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Eagle-based author’s book at The Bookworm

The Bookworm of Edwards and Matt Solomon have announced the release of Solomon’s upcoming book, “Fortunate Accidents.”

“The Bookworm has been a staple in this community. I am excited to work with them for the early release of this book,” Solomon said.

In addition to the local effort to offer early access, the foreword of the book was written by long-time local, and retired Vail Daily reporter Randy Wyrick.

“I’m honored that Matt asked me to be part of all this,” Wyrick said. “The timeless lessons he learned about mindfulness and resilience are important for everyone. In this book, Matt helps us understand how to see and apply those lessons.”

Using the platform of Solomon’s life and experiences to teach lessons on awareness, mindfulness, resilience, and emotional maturity, the book shares a formula, or philosophical belief, for manifesting Fortunate Accidents in one’s life.

In addition to lessons learned through athletic pursuits in college and as a professional whitewater kayaker and raft guide, Solomon draws from decades of experience working on the local ambulance service, working with Eagle County Coroner’s Office, instructing with Colorado Mountain College, collaborating with military contractors, and lessons learned while serving on Eagle’s Town Council. Through a lifetime of successes and failures, the book explores the mindset that leads to success.

Both residents and visitors of the Eagle River Valley will relate to the stories described in this book.

“Fortunate Accidents” can be summarized as meetings or events that contribute something positive to a person’s life.

All accidents can be fortunate. They contain the seeds of fortune. We water the seeds with resilience when an accident takes us on a downward spiral. We water the seeds with awareness when we are on an upward spiral. In either case, our attitude provides the water that makes our fortunes grow. By remaining mindful of ourselves and aware of the events of our life, we can continue to learn as the process repeats and as we grow.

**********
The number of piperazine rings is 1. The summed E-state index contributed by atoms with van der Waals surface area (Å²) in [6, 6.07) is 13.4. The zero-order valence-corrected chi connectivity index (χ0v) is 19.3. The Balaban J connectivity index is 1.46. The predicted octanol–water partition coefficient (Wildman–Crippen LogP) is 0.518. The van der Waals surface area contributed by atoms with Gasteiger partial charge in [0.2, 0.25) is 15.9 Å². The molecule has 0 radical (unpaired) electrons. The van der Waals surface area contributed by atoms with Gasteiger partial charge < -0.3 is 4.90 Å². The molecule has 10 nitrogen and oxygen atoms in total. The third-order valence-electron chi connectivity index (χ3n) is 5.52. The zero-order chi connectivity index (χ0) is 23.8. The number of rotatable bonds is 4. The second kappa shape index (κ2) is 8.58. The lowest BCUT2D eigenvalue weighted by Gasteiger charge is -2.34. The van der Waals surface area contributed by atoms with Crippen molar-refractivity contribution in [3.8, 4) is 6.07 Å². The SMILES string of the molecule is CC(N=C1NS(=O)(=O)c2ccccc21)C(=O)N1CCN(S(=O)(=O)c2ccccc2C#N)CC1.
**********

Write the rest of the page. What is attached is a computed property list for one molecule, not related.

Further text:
The timeliness of the message is underscored in this excerpt from the book’s final chapter:

“Without distraction, it seemed that people had to face their demons and were having trouble navigating their way through the five stages of growth. The pandemic gave everyone an opportunity to become better individuals for themselves, their families, and their neighbors. Some took advantage of this opportunity. Others did not. We all made mistakes. The choice at hand was to blame others for the mistakes we may have made or to accept responsibility for our errors, moving forward in a peaceful, loving manner.”

Solomon is an entrepreneur, an accomplished waterman, paramedic, educator, businessman, and former member of his local town council. He has traveled across the country and around the world in pursuit of experiences, fun, and employment. Each of these experiences contributed to adventure and success, yielding a uniquely balanced and well-rounded perspective. As an educator and a leader, Matt inspires his students and associates to challenge themselves in an empowering environment that strives to achieve mutual success and maximum benefit. In his words: be safe, have fun.